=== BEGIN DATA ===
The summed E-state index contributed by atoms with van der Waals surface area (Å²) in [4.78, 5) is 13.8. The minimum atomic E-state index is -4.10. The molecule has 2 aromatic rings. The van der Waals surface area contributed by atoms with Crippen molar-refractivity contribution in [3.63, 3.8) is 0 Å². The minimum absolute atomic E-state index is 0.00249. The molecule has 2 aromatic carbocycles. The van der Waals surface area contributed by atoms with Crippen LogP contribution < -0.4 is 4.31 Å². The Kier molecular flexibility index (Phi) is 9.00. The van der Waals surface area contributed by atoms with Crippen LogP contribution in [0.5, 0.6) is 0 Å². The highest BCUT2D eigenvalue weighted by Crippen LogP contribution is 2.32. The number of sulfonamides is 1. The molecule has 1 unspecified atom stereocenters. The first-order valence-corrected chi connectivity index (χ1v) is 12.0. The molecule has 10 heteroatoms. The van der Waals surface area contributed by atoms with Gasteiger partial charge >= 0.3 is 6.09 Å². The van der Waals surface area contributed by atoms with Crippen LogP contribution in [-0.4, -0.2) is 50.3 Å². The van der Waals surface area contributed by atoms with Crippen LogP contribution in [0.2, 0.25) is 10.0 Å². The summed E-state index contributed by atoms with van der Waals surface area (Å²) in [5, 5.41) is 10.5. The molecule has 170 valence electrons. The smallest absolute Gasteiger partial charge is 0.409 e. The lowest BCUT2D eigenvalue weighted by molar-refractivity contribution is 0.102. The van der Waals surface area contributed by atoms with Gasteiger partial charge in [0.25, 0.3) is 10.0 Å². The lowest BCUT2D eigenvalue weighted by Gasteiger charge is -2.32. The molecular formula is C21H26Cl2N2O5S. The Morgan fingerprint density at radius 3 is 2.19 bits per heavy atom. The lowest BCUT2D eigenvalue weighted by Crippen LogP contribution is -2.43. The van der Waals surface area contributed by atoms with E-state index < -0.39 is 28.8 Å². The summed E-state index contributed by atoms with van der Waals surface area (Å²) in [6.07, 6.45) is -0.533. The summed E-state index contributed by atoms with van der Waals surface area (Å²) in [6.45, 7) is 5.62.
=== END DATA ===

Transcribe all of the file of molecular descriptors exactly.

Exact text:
The summed E-state index contributed by atoms with van der Waals surface area (Å²) in [4.78, 5) is 13.8. The minimum atomic E-state index is -4.10. The molecule has 2 aromatic rings. The van der Waals surface area contributed by atoms with Crippen molar-refractivity contribution in [3.63, 3.8) is 0 Å². The minimum absolute atomic E-state index is 0.00249. The molecule has 2 aromatic carbocycles. The van der Waals surface area contributed by atoms with Crippen LogP contribution < -0.4 is 4.31 Å². The Kier molecular flexibility index (Phi) is 9.00. The van der Waals surface area contributed by atoms with Crippen LogP contribution in [0.5, 0.6) is 0 Å². The highest BCUT2D eigenvalue weighted by Crippen LogP contribution is 2.32. The number of sulfonamides is 1. The molecule has 1 unspecified atom stereocenters. The first-order valence-corrected chi connectivity index (χ1v) is 12.0. The molecule has 10 heteroatoms. The van der Waals surface area contributed by atoms with Gasteiger partial charge >= 0.3 is 6.09 Å². The van der Waals surface area contributed by atoms with Crippen LogP contribution in [-0.4, -0.2) is 50.3 Å². The van der Waals surface area contributed by atoms with Crippen LogP contribution in [0.2, 0.25) is 10.0 Å². The summed E-state index contributed by atoms with van der Waals surface area (Å²) in [5, 5.41) is 10.5. The molecule has 170 valence electrons. The smallest absolute Gasteiger partial charge is 0.409 e. The lowest BCUT2D eigenvalue weighted by molar-refractivity contribution is 0.102. The van der Waals surface area contributed by atoms with Gasteiger partial charge in [0.25, 0.3) is 10.0 Å². The lowest BCUT2D eigenvalue weighted by Gasteiger charge is -2.32. The molecular formula is C21H26Cl2N2O5S. The Morgan fingerprint density at radius 3 is 2.19 bits per heavy atom. The lowest BCUT2D eigenvalue weighted by Crippen LogP contribution is -2.43. The van der Waals surface area contributed by atoms with E-state index < -0.39 is 28.8 Å². The summed E-state index contributed by atoms with van der Waals surface area (Å²) in [6.07, 6.45) is -0.533. The summed E-state index contributed by atoms with van der Waals surface area (Å²) in [6.45, 7) is 5.62.